Evolution of the Quad

Quad 1.0

The origins of the Quad can be traced back to the 2004 Indian Ocean tsunami, after which Australia, India, Japan, and the United States coordinated their humanitarian assistance and disaster-relief responses through a Tsunami Core Group. This successful ad hoc effort was seen as a potential model for regional cooperation at the time. However, the four countries did not pursue this idea until a first exploratory meeting in 2007, when working-level officials met in Manila on the sidelines of the ASEAN Regional Forum. This meeting stemmed from a proposal by Japan’s Prime Minister Shinzo Abe—an early champion of the idea—and was designed to bring together “four countries that share some values and growing cooperation in the Asia Pacific.”4  This meeting was followed by a Quad maritime exercise in the Bay of Bengal later that year, which also included Singapore. “The expanded exercise was the last visible sign of the Quad” before it disappeared for almost a decade.5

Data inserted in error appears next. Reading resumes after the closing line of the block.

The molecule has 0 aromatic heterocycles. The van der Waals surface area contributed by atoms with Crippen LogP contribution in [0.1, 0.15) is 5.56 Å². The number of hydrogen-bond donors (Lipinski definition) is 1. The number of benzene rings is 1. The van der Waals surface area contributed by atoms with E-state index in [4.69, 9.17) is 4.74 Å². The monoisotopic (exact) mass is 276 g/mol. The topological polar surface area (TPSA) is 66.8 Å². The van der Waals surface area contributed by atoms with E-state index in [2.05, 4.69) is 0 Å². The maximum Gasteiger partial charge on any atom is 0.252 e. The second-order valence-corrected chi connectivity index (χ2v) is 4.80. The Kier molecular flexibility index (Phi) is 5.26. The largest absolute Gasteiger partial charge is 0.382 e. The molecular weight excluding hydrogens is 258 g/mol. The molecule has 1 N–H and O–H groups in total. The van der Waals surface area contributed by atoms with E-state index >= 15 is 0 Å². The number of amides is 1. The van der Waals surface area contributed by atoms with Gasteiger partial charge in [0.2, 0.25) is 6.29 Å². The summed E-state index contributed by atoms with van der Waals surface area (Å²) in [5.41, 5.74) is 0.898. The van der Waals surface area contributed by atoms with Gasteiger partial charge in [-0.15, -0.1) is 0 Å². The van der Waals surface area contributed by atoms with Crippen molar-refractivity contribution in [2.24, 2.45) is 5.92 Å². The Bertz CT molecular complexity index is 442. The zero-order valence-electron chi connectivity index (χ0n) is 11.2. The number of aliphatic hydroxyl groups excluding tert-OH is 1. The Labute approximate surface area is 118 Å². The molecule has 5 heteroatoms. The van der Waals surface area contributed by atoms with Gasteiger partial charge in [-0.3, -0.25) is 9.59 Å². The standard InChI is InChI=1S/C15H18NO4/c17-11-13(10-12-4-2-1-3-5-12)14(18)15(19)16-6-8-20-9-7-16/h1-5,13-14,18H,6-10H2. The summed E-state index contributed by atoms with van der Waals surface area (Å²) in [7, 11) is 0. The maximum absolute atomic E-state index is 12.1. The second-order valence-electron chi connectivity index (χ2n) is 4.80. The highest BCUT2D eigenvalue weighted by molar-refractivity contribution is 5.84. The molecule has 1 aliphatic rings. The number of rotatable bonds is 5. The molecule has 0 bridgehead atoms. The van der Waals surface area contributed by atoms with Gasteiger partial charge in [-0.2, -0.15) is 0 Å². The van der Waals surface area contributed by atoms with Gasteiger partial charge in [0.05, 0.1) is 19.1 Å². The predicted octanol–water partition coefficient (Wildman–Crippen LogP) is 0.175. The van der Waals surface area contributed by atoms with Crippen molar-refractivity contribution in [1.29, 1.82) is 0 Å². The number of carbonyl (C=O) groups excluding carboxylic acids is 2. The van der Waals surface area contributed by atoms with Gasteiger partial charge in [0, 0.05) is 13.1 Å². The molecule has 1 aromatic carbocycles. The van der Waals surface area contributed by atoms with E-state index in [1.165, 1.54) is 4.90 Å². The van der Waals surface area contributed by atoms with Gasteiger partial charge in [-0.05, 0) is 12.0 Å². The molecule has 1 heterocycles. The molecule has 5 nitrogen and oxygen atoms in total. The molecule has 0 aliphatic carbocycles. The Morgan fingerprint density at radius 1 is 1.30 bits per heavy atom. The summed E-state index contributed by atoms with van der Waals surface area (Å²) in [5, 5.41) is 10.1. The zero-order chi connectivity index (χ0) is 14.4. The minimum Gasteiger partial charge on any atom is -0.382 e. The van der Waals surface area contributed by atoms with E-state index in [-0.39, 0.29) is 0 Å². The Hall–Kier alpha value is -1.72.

The demise of the first iteration of the Quad was largely due to China’s criticism of the grouping, different levels of concerns about this criticism among the four countries, and domestic pressures and politics in each country that forced them to reconsider their involvement.6  Japan became lukewarm after Abe left office in September 2007, the United States seemed more interested in other forums, and Australia’s new government elected in in November 2007 objected to the Quad and was quite sensitive to China’s concerns. Moreover, a general lack of familiarity and habits of cooperation among the countries was also a key stumbling block—particularly acute in the case of India, the only non-US treaty ally in the group.

Quad 2.0

By the time Japan and the United States floated ideas for reviving the Quad in 2017, the strategic context had changed and the ground for cooperation was much more fertile. Economic and security concerns about China had reached new heights in each country, leading to a convergence of interests and greater willingness to cooperate despite the possibility of drawing Beijing’s ire. The idea of the Indo-Pacific as an integrated theatre had gained traction and was beginning to be translated into policy, first in Canberra and Tokyo,  then in New Delhi and Washington. Shinzo Abe had returned to the prime minister’s office in Tokyo in 2012 and again acted as a strong advocate for cooperation between the four countries.7  Bilateral and trilateral cooperation among these countries also started gaining ground, with India’s partnerships with Australia and Japan in particular strengthening considerably.